Howard University announced on Tuesday that award-winning journalists Nikole Hannah-Jones and Ta-Nehisi Coates will be joining the school’s faculty, bringing a pair of star writers to campus.
Hannah-Jones, the creator of the New York Times‘ 1619 project, had planned to take a teaching job at the University of North Carolina. But when the offer of tenure was abruptly withdrawn following a backlash from conservatives, it became a national story. The offer eventually was revived, but Hannah-Jones apparently decided to take a walk. At Howard, she’ll fill the inaugural Knight Chair in Race and Journalism at the Cathy Hughes School of Communications and found the Center for Journalism and Democracy, which aims to “focus on training and supporting aspiring journalists in acquiring the investigative skills and historical and analytical expertise needed to cover the crisis our democracy is facing.” And yes, the job has tenure.
“In the storied tradition of the Black press, the Center for Journalism and Democracy will help produce journalists capable of accurately and urgently covering the challenges of our democracy with a clarity, skepticism, rigor and historical dexterity that is too often missing from today’s journalism,” Hannah-Jones said in a statement.
Coates, an award-winning author known for his work on race and other political issues, is returning to Howard as the Sterling Brown Chair in the Department of English. “I heard a wise man once say, ‘A man who hates home will never be happy.’ And it is in the pursuit of wisdom and happiness that I return to join the esteemed faculty of Howard University,” he said. “This is the faculty that molded me. This is the faculty that strengthened me.” Coates is a Howard alumnus who got his professional start writing about DC at Washington City Paper.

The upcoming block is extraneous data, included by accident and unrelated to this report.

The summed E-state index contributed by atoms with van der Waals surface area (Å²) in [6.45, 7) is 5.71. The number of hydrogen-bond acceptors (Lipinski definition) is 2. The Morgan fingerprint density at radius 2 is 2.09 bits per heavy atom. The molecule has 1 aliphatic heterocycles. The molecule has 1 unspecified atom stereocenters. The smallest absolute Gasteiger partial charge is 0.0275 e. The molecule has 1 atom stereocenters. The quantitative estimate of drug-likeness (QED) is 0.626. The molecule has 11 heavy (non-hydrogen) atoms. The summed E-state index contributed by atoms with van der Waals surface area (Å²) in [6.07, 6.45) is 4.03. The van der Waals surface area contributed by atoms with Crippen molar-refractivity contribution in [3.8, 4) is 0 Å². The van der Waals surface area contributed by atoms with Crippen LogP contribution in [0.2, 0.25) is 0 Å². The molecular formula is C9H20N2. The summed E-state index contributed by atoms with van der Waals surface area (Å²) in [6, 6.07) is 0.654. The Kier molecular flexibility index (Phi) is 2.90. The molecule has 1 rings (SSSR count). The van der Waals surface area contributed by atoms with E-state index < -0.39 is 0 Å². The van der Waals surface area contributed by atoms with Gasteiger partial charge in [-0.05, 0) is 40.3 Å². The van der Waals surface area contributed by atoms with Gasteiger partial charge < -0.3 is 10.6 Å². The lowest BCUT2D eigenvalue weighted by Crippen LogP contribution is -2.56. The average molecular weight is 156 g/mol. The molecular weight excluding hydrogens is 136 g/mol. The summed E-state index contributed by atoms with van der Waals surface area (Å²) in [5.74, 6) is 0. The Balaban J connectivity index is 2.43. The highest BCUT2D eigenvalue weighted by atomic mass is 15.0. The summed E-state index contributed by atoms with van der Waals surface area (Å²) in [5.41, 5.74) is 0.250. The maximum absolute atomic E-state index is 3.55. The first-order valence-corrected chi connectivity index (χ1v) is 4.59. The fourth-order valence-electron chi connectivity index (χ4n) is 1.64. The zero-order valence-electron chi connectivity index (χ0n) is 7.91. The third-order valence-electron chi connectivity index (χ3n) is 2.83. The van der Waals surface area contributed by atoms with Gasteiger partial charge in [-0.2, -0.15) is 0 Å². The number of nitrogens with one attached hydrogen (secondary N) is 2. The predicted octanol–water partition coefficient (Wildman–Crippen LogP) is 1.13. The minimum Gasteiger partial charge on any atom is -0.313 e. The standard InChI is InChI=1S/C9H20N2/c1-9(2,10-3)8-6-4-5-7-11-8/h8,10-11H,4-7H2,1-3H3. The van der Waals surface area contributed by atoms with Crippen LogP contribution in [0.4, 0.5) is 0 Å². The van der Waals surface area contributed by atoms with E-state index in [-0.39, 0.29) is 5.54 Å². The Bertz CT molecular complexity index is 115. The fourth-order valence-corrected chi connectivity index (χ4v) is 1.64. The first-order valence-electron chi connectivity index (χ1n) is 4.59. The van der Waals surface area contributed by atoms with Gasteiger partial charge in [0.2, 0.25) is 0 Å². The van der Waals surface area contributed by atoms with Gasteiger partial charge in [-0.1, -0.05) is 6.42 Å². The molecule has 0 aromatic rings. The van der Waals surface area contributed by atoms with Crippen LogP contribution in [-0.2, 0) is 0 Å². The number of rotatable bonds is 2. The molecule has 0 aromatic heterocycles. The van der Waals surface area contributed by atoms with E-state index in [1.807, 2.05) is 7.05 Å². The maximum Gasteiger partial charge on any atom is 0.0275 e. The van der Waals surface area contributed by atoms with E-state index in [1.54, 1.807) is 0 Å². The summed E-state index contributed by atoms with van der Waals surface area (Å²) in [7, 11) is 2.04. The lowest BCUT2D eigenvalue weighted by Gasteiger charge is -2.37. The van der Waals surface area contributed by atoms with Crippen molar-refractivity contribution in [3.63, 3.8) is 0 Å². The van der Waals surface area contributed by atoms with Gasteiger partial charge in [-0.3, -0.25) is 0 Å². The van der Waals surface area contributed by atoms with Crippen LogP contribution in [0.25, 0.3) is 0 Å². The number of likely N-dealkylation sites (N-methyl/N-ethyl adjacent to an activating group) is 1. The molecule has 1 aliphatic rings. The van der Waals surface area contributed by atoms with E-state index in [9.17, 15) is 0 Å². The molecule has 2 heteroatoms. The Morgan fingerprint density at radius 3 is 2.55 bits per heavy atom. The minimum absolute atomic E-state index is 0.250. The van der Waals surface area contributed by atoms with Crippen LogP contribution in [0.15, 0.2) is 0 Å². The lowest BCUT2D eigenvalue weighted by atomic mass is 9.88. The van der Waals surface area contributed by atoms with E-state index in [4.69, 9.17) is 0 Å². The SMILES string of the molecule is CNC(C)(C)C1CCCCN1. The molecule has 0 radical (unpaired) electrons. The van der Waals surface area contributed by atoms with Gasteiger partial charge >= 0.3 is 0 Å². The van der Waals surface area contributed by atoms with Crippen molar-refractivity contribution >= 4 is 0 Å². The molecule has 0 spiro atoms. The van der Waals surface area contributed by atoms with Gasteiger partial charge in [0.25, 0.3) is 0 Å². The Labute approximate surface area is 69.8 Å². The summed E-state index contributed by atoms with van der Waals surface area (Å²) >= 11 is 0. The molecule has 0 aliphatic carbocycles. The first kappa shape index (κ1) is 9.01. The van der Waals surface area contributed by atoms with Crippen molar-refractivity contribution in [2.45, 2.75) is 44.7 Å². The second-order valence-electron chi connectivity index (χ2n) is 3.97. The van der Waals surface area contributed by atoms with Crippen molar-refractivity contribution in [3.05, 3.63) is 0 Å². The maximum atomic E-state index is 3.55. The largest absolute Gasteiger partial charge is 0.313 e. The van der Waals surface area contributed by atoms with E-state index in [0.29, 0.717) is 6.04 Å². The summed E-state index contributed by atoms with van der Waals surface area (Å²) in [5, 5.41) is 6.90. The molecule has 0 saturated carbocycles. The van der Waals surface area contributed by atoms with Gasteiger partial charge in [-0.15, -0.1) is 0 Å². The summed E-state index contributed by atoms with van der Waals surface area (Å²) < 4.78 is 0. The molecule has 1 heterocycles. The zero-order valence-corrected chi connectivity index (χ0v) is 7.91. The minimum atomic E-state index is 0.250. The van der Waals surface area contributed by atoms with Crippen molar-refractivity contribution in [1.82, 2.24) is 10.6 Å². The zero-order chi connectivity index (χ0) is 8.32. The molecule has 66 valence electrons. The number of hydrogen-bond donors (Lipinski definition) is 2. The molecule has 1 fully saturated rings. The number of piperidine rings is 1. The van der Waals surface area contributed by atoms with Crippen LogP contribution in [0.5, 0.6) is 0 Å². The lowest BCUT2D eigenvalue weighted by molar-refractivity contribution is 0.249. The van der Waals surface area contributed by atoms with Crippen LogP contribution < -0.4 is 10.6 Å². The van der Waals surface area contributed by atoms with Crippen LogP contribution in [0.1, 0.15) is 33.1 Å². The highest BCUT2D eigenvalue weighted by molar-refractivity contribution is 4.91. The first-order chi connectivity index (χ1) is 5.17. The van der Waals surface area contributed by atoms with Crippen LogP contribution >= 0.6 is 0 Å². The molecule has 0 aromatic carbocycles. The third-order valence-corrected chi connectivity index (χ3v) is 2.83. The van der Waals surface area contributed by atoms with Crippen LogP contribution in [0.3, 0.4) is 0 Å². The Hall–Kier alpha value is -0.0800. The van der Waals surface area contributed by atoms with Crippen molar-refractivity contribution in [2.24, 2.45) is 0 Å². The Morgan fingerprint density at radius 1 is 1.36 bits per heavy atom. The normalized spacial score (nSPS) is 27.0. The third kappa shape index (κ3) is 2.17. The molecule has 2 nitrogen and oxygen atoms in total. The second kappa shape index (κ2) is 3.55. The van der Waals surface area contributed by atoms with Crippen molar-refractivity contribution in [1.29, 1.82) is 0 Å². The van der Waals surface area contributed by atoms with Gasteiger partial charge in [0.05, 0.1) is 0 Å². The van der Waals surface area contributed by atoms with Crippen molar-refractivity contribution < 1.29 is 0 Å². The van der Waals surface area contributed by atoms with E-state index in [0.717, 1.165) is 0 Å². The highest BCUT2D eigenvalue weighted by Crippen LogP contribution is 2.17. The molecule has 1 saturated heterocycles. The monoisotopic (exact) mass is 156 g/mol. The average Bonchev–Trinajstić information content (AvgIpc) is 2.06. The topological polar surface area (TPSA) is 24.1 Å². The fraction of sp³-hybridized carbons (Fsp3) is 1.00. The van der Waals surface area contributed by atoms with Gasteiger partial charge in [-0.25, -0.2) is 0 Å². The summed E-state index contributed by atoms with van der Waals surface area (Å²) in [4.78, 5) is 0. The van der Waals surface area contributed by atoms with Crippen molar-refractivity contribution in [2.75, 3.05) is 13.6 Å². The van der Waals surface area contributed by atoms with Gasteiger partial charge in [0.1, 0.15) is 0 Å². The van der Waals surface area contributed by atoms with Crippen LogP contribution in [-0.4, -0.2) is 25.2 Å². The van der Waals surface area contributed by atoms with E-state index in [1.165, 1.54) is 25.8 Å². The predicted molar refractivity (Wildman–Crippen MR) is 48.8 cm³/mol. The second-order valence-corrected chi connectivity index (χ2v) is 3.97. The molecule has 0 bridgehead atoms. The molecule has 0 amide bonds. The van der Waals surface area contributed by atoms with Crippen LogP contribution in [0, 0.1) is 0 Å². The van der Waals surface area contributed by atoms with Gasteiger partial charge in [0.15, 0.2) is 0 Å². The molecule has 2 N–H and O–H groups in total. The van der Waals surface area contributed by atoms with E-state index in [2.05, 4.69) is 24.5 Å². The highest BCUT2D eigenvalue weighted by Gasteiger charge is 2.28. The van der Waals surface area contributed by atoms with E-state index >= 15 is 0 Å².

Three foundations and an anonymous donor have donated nearly $20 million to support Hannah-Jones and Coates’ appointments—another in a series of high-profile, big-dollar moves by Howard President Wayne A.I. Frederick. Earlier this year, Howard pulled in its largest-ever donation, a $40 million gift from philanthropist Mackenzie Scott, the ex-wife of Amazon founder Jeff Bezos. And Howard also relaunched its arts school, which was renamed after the late actor and alum Chadwick Boseman and is led by actress Phylicia Rashad. (That hire proved problematic recently, when the school had to walk back Rashad’s statements in support of her former Cosby Show costar Bill Cosby.)
“It is my pleasure to welcome to Howard two of today’s most respected and influential journalists,” said Howard University President Wayne A. I. Frederick in a statement. “At such a critical time for race relations in our country, it is vital that we understand the role of journalism in steering our national conversation and social progress.”